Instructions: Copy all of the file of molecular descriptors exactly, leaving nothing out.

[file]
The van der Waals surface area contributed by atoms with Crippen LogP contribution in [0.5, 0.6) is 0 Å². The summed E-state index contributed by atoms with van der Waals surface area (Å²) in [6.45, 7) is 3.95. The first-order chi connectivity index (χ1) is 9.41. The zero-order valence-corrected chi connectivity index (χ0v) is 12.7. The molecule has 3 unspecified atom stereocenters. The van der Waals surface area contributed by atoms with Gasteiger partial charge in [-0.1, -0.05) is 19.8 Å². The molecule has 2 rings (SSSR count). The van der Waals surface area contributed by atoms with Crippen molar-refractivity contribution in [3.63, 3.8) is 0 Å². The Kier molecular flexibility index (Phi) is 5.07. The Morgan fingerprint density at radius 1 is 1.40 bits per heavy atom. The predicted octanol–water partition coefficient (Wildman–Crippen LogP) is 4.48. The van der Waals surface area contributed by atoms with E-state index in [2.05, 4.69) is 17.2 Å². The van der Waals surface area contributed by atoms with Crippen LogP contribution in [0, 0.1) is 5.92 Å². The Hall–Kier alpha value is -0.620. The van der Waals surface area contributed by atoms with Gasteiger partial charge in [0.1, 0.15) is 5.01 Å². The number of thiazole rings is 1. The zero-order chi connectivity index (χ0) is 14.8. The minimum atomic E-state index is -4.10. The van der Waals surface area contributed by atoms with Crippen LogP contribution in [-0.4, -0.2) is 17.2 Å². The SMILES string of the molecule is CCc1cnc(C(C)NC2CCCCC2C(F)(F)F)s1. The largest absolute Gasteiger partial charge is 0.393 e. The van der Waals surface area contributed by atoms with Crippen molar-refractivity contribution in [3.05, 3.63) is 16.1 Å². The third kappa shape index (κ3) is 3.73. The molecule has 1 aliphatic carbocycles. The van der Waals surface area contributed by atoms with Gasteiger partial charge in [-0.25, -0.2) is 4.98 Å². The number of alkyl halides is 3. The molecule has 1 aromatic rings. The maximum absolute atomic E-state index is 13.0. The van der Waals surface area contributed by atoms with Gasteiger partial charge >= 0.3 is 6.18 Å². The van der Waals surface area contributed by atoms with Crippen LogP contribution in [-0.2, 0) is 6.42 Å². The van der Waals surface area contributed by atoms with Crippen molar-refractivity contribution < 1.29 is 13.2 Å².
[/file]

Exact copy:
The van der Waals surface area contributed by atoms with Crippen LogP contribution in [0.5, 0.6) is 0 Å². The summed E-state index contributed by atoms with van der Waals surface area (Å²) in [6.45, 7) is 3.95. The first-order chi connectivity index (χ1) is 9.41. The zero-order valence-corrected chi connectivity index (χ0v) is 12.7. The molecule has 3 unspecified atom stereocenters. The van der Waals surface area contributed by atoms with Gasteiger partial charge in [-0.1, -0.05) is 19.8 Å². The molecule has 2 rings (SSSR count). The van der Waals surface area contributed by atoms with Crippen molar-refractivity contribution in [3.63, 3.8) is 0 Å². The Kier molecular flexibility index (Phi) is 5.07. The Morgan fingerprint density at radius 1 is 1.40 bits per heavy atom. The predicted octanol–water partition coefficient (Wildman–Crippen LogP) is 4.48. The van der Waals surface area contributed by atoms with E-state index in [2.05, 4.69) is 17.2 Å². The van der Waals surface area contributed by atoms with Crippen LogP contribution in [0, 0.1) is 5.92 Å². The Hall–Kier alpha value is -0.620. The van der Waals surface area contributed by atoms with Gasteiger partial charge in [0.1, 0.15) is 5.01 Å². The number of thiazole rings is 1. The zero-order chi connectivity index (χ0) is 14.8. The minimum atomic E-state index is -4.10. The van der Waals surface area contributed by atoms with Crippen LogP contribution in [-0.4, -0.2) is 17.2 Å². The SMILES string of the molecule is CCc1cnc(C(C)NC2CCCCC2C(F)(F)F)s1. The largest absolute Gasteiger partial charge is 0.393 e. The van der Waals surface area contributed by atoms with Crippen molar-refractivity contribution in [3.05, 3.63) is 16.1 Å². The third kappa shape index (κ3) is 3.73. The molecule has 1 aliphatic carbocycles. The van der Waals surface area contributed by atoms with Gasteiger partial charge in [-0.25, -0.2) is 4.98 Å². The number of alkyl halides is 3. The molecule has 1 aromatic rings. The maximum absolute atomic E-state index is 13.0. The van der Waals surface area contributed by atoms with Gasteiger partial charge >= 0.3 is 6.18 Å². The van der Waals surface area contributed by atoms with Crippen LogP contribution in [-0.2, 0) is 6.42 Å². The van der Waals surface area contributed by atoms with Crippen molar-refractivity contribution < 1.29 is 13.2 Å².